It’s not unusual at this time of the season to discover that a boat’s house batteries are not holding charge and that their condition appears to be rapidly declining. If the batteries are six or eight years old that’s not a big issue – it shows they are of an adequate size and that battery management and charging regimes are reasonably efficient.
However, if the batteries are failing after only two or three seasons it’s clearly cause for concern, not least because replacement costs can run into four figures. There may be a number of factors at play when batteries fail prematurely, but the root cause remains the same – quite simply you’re taking too much power out of them and not putting enough back in.
Battery monitors such as Victron’s BMV-700 series provide a huge amount of useful information about a vessel’s batteries, including an accurate read out of the state of charge.
Even the very best marine batteries will protest if regularly discharged beyond 50 per cent of their total capacity. If measured on a simple voltmeter this will be around 12.2V if no load is being drawn, but it’s better to have a dedicated battery monitor fitted that will measure all the power delivered to the batteries, as well as all the power sucked out of them.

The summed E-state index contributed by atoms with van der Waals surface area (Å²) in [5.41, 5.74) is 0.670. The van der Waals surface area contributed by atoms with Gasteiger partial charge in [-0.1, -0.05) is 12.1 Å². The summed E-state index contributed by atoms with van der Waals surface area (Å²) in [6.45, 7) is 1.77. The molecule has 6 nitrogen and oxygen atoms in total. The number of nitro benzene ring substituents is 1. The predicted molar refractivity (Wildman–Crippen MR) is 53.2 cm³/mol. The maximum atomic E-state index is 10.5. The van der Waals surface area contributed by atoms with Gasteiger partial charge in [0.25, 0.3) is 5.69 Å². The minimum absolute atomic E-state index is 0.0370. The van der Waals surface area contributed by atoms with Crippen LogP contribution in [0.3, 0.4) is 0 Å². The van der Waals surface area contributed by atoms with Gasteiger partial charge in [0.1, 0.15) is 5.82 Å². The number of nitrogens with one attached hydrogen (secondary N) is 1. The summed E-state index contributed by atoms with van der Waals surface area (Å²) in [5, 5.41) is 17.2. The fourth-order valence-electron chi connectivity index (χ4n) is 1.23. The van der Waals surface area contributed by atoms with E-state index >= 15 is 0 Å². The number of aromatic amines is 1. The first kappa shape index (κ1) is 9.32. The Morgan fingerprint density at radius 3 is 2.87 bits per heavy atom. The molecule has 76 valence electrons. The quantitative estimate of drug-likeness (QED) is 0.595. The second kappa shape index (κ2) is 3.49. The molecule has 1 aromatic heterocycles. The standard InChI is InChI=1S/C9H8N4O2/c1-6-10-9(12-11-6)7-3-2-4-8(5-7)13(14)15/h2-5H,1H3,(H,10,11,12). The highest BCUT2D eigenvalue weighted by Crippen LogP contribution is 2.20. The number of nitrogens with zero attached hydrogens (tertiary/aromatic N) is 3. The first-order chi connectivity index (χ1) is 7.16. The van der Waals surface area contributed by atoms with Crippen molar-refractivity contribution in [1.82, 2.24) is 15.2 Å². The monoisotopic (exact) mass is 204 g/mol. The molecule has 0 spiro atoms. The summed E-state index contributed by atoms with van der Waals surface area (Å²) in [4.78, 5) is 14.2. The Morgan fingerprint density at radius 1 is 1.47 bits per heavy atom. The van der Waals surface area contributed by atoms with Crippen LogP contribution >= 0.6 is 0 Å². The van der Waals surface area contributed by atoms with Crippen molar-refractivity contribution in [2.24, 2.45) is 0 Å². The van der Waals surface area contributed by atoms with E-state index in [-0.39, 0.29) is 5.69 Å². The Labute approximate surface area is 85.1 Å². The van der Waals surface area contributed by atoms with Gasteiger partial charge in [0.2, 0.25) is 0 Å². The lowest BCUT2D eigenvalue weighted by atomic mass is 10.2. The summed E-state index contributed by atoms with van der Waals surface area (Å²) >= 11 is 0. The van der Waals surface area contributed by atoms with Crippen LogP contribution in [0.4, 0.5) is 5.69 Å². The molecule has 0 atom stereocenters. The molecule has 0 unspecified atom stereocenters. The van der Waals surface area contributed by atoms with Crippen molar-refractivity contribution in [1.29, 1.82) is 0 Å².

Premature failure is most likely to be due to frequently discharging batteries well beyond the 50 per cent mark. To solve this you need a bigger battery bank and must increase the charge that reaches them, or you need to reduce power usage. Whatever you do don’t be tempted to simply replace the batteries with new ones of the same capacity and specification – that will be money wasted on batteries that will also fail prematurely in the future.
If batteries are failing prematurely the system needs to be upgraded to reflect the power you need them to deliver – any other approach is expensive in the long term and counter productive
Over the past decade the options for battery charging have widened enormously – if your systems have not been updated in this time then it’s well worth doing so. At the most basic level, spending around £600-1,000 on a ‘smart’ regulator for the alternator, a three- or four-stage shorepower charger and a couple of decent sized solar panels will ensure the batteries are receiving a reasonable amount of charge.
Solar panel technology has advanced considerably over the past few years – if there’s space it’s worth fitting a large panel on the coachroof, as well as on the more conventional aft gantry.
Beyond these measures it becomes progressively more expensive to provide additional power, although the latest hydro-generators are extremely neat and effective for boats that spend a large amount of time on passage. It’s also worth checking out whether you have unnecessary power drains – changing to LED lighting, adding thick (4-inch) insulation to a fridge and minimising the use of laptops in favour of tablets can reduce electrical consumption by 50 per cent for a very modest effort and expenditure.
Quality AGM and gel batteries tend to have a much longer service life that wet lead acid batteries.
If there’s still a mis-match between the amount of power you use each day and the amount of charge you can sensible put into the batteries, then at this stage it’s usually most cost-effective to increase the size of the battery bank. Granted, this increases up-front costs, but the life span of the batteries will be disproportionately extended compared to the additional investment.